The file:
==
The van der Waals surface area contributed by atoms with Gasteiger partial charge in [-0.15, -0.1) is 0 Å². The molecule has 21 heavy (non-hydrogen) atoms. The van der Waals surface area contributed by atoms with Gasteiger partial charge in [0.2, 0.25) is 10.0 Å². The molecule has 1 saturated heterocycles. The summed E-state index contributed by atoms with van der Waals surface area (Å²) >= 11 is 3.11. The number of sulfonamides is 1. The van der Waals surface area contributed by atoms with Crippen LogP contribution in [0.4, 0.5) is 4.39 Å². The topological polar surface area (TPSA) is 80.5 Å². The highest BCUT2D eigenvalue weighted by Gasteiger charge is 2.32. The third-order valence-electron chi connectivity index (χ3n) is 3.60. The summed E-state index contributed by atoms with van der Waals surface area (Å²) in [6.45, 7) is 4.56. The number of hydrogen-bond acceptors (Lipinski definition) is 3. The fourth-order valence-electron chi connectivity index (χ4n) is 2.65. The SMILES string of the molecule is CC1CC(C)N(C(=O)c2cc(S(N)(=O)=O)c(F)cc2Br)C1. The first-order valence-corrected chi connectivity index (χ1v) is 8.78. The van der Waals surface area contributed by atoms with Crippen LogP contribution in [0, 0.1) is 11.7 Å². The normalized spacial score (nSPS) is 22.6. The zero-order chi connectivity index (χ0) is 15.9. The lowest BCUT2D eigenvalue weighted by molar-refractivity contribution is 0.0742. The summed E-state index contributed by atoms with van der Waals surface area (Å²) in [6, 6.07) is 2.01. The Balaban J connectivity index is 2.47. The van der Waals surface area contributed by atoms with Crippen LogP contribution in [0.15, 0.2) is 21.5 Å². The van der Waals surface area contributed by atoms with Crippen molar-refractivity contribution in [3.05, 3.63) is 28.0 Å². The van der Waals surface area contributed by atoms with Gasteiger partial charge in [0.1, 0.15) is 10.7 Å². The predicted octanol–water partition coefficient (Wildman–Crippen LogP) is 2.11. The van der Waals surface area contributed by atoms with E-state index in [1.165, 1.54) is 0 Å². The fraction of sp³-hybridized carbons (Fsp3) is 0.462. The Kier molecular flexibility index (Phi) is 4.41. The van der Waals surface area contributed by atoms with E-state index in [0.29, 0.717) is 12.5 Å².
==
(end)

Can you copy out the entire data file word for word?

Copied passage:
The van der Waals surface area contributed by atoms with Gasteiger partial charge in [-0.15, -0.1) is 0 Å². The molecule has 21 heavy (non-hydrogen) atoms. The van der Waals surface area contributed by atoms with Gasteiger partial charge in [0.2, 0.25) is 10.0 Å². The molecule has 1 saturated heterocycles. The summed E-state index contributed by atoms with van der Waals surface area (Å²) >= 11 is 3.11. The number of sulfonamides is 1. The van der Waals surface area contributed by atoms with Crippen LogP contribution in [0.4, 0.5) is 4.39 Å². The topological polar surface area (TPSA) is 80.5 Å². The highest BCUT2D eigenvalue weighted by Gasteiger charge is 2.32. The third-order valence-electron chi connectivity index (χ3n) is 3.60. The summed E-state index contributed by atoms with van der Waals surface area (Å²) in [6.45, 7) is 4.56. The number of hydrogen-bond acceptors (Lipinski definition) is 3. The fourth-order valence-electron chi connectivity index (χ4n) is 2.65. The SMILES string of the molecule is CC1CC(C)N(C(=O)c2cc(S(N)(=O)=O)c(F)cc2Br)C1. The first-order valence-corrected chi connectivity index (χ1v) is 8.78. The van der Waals surface area contributed by atoms with Crippen LogP contribution in [0, 0.1) is 11.7 Å². The normalized spacial score (nSPS) is 22.6. The zero-order chi connectivity index (χ0) is 15.9. The lowest BCUT2D eigenvalue weighted by molar-refractivity contribution is 0.0742. The summed E-state index contributed by atoms with van der Waals surface area (Å²) in [6, 6.07) is 2.01. The Balaban J connectivity index is 2.47. The van der Waals surface area contributed by atoms with Crippen LogP contribution in [0.15, 0.2) is 21.5 Å². The van der Waals surface area contributed by atoms with Crippen molar-refractivity contribution in [3.05, 3.63) is 28.0 Å². The van der Waals surface area contributed by atoms with Gasteiger partial charge in [0.1, 0.15) is 10.7 Å². The predicted octanol–water partition coefficient (Wildman–Crippen LogP) is 2.11. The van der Waals surface area contributed by atoms with E-state index in [1.165, 1.54) is 0 Å². The fraction of sp³-hybridized carbons (Fsp3) is 0.462. The Kier molecular flexibility index (Phi) is 4.41. The van der Waals surface area contributed by atoms with E-state index in [0.29, 0.717) is 12.5 Å².